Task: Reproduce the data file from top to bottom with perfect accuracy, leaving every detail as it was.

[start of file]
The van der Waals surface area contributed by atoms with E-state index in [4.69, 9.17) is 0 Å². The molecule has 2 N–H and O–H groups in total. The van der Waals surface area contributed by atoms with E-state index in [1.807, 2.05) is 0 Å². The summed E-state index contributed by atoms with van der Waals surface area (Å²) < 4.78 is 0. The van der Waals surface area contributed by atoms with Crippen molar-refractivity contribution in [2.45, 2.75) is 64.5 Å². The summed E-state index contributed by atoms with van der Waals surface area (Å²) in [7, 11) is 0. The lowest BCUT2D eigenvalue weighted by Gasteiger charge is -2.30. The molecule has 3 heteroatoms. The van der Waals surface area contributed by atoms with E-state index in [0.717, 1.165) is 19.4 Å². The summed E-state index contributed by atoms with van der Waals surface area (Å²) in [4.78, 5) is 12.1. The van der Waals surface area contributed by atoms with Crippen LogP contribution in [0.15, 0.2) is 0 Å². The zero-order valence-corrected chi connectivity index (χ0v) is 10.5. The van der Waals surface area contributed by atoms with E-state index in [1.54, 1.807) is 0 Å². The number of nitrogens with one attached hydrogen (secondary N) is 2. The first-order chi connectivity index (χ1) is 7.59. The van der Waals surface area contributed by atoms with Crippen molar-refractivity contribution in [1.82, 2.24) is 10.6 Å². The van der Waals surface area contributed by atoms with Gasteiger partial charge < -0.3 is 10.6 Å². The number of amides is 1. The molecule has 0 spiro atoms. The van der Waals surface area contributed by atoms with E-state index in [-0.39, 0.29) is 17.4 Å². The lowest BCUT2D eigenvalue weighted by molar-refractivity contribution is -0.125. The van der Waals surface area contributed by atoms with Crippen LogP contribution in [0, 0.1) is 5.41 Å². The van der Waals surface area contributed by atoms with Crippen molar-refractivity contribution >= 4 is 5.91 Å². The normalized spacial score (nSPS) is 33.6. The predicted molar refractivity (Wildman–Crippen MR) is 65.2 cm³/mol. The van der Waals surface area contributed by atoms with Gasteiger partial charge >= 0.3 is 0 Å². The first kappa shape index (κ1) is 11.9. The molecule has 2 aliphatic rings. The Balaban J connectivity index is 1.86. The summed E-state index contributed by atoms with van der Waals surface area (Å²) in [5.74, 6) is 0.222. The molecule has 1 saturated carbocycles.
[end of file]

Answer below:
The van der Waals surface area contributed by atoms with E-state index in [4.69, 9.17) is 0 Å². The molecule has 2 N–H and O–H groups in total. The van der Waals surface area contributed by atoms with E-state index in [1.807, 2.05) is 0 Å². The summed E-state index contributed by atoms with van der Waals surface area (Å²) < 4.78 is 0. The van der Waals surface area contributed by atoms with Crippen molar-refractivity contribution in [2.45, 2.75) is 64.5 Å². The summed E-state index contributed by atoms with van der Waals surface area (Å²) in [7, 11) is 0. The lowest BCUT2D eigenvalue weighted by Gasteiger charge is -2.30. The molecule has 3 heteroatoms. The van der Waals surface area contributed by atoms with E-state index in [0.717, 1.165) is 19.4 Å². The summed E-state index contributed by atoms with van der Waals surface area (Å²) in [4.78, 5) is 12.1. The van der Waals surface area contributed by atoms with Crippen LogP contribution in [0.15, 0.2) is 0 Å². The zero-order valence-corrected chi connectivity index (χ0v) is 10.5. The van der Waals surface area contributed by atoms with E-state index in [1.54, 1.807) is 0 Å². The number of nitrogens with one attached hydrogen (secondary N) is 2. The first-order chi connectivity index (χ1) is 7.59. The van der Waals surface area contributed by atoms with Crippen molar-refractivity contribution in [1.82, 2.24) is 10.6 Å². The van der Waals surface area contributed by atoms with Gasteiger partial charge < -0.3 is 10.6 Å². The number of amides is 1. The molecule has 0 spiro atoms. The van der Waals surface area contributed by atoms with E-state index in [-0.39, 0.29) is 17.4 Å². The lowest BCUT2D eigenvalue weighted by molar-refractivity contribution is -0.125. The van der Waals surface area contributed by atoms with Crippen LogP contribution in [0, 0.1) is 5.41 Å². The van der Waals surface area contributed by atoms with Crippen molar-refractivity contribution >= 4 is 5.91 Å². The normalized spacial score (nSPS) is 33.6. The predicted molar refractivity (Wildman–Crippen MR) is 65.2 cm³/mol. The van der Waals surface area contributed by atoms with Gasteiger partial charge >= 0.3 is 0 Å². The first kappa shape index (κ1) is 11.9. The molecule has 2 aliphatic rings. The Balaban J connectivity index is 1.86. The summed E-state index contributed by atoms with van der Waals surface area (Å²) in [5.74, 6) is 0.222. The molecule has 1 saturated carbocycles.